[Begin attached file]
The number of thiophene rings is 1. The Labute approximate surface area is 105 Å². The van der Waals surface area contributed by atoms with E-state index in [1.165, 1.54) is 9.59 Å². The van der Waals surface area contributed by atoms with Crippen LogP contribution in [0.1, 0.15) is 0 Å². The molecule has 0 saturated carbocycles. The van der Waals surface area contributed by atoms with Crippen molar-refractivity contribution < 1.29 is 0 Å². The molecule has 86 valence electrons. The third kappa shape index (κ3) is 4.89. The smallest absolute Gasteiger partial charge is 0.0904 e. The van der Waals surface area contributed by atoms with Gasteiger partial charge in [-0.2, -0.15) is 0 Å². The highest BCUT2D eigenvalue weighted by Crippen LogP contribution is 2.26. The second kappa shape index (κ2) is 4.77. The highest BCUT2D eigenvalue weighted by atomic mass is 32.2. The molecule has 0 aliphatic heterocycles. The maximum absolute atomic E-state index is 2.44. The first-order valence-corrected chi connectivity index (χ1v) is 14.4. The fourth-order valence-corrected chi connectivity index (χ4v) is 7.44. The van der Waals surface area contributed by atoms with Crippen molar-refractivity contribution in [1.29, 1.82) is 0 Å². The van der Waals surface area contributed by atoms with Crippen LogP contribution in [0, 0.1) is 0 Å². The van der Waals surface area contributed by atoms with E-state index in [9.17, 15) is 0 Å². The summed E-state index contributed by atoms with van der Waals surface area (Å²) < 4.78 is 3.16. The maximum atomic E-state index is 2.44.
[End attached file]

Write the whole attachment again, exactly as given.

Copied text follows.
The number of thiophene rings is 1. The Labute approximate surface area is 105 Å². The van der Waals surface area contributed by atoms with E-state index in [1.165, 1.54) is 9.59 Å². The van der Waals surface area contributed by atoms with Crippen LogP contribution in [0.1, 0.15) is 0 Å². The molecule has 0 saturated carbocycles. The van der Waals surface area contributed by atoms with Crippen molar-refractivity contribution < 1.29 is 0 Å². The molecule has 86 valence electrons. The third kappa shape index (κ3) is 4.89. The smallest absolute Gasteiger partial charge is 0.0904 e. The van der Waals surface area contributed by atoms with Gasteiger partial charge in [-0.2, -0.15) is 0 Å². The highest BCUT2D eigenvalue weighted by Crippen LogP contribution is 2.26. The second kappa shape index (κ2) is 4.77. The highest BCUT2D eigenvalue weighted by atomic mass is 32.2. The molecule has 0 aliphatic heterocycles. The maximum absolute atomic E-state index is 2.44. The first-order valence-corrected chi connectivity index (χ1v) is 14.4. The fourth-order valence-corrected chi connectivity index (χ4v) is 7.44. The van der Waals surface area contributed by atoms with Crippen molar-refractivity contribution in [1.29, 1.82) is 0 Å². The van der Waals surface area contributed by atoms with Crippen LogP contribution in [0, 0.1) is 0 Å². The van der Waals surface area contributed by atoms with E-state index in [9.17, 15) is 0 Å². The summed E-state index contributed by atoms with van der Waals surface area (Å²) < 4.78 is 3.16. The maximum atomic E-state index is 2.44.